AAAS’s unique, inclusive approach, allows everyone involved in animal science – from students, to industry professionals and researchers – to meet and learn from each other.
At the national level, the AAAS Biennial Conference provides an excellent opportunity for members to meet, exchange information and ideas and discuss the very latest advances from the world of animal science and production. At branch level, meetings are convened at regular intervals to discuss topics of local or national interest and to provide a forum for members to raise matters of importance.
Our AAAS values are
- Professional integrity
- Evidence based science
- Ethical, sustainable animal enterprises
- Lifetime support
AAAS membership will allow you to connect with practicing animal scientists throughout Australia and internationally
AAAS is part of a global network of animal science. We are members of:
Established in 1965, WAAP represents a federation of nations and regional societies or associations having the same goals. WAAP aims to encourage closer collaboration between the animal production organisations and to bring together scientists, educators, technicians and administrators with the objective of reviewing development concerns on the five continents.
WAAP hosts a World Conference on Animal Production every five years, with the next meeting to be held in Lyon, France in 2023.
AAAP was established in 1980 to provide connections between animal scientists in Asia, Australia and New Zealand. The biennial conference is an important scientific forum for the region, with the next congress to be hosted by Korea in 2022.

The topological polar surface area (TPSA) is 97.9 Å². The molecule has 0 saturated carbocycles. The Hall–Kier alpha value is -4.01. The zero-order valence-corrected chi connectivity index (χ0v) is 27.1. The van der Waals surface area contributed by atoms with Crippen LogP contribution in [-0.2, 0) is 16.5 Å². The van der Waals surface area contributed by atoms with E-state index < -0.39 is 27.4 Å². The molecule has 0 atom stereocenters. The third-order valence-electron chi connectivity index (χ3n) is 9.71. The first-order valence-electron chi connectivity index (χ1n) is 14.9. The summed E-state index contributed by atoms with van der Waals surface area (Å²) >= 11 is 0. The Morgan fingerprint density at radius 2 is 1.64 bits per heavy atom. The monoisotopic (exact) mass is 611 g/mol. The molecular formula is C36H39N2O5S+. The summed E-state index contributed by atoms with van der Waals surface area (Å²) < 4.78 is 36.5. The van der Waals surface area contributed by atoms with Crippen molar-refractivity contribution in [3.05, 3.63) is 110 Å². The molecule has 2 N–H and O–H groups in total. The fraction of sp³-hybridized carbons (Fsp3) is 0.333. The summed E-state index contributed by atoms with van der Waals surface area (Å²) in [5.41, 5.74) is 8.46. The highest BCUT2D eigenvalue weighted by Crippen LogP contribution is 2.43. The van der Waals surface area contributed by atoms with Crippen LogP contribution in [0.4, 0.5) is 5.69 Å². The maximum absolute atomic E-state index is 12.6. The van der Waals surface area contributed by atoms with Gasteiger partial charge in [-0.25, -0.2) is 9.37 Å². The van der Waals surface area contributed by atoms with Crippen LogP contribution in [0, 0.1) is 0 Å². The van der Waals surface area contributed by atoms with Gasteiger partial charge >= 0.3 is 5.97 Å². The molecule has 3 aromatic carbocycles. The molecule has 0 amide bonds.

AAAS is represented on the council of AAAP by Associate Professor Russell Bush, University of Sydney
In 1954 a group of Australian scientists decided that they needed a society to provide the then-burgeoning activity of applying science to animal production with a forum that allowed sharing of ideas, a biennial research conference, and a dedicated research publication. Each state established branches of the Australian Society of Animal Production (ASAP), which held regular meetings to discuss current research and extension developments. A feature of the early society was the inclusion of producers in branch activities and the biennial conference. Early career graduates were introduced to the legends of animal science and production, and used the conference to form networks and learn how to deliver messages from their scientific research. This society contributed enormously to the current success of animal production in Australia.
Times change, and the society gradually diminished in its relevance to researchers, students and others involved with animals, for a range of reasons. Those involved with different individual animal species started their own societies, scientists preferred going to their own discipline meetings, and other relevant groups began to service animal agriculture. In 2018, the ASAP federal council met in Sydney to develop a strategy for invigorating the society based on broader engagement across the animal sciences – and the Australian Association of Animal Sciences (AAAS) was born!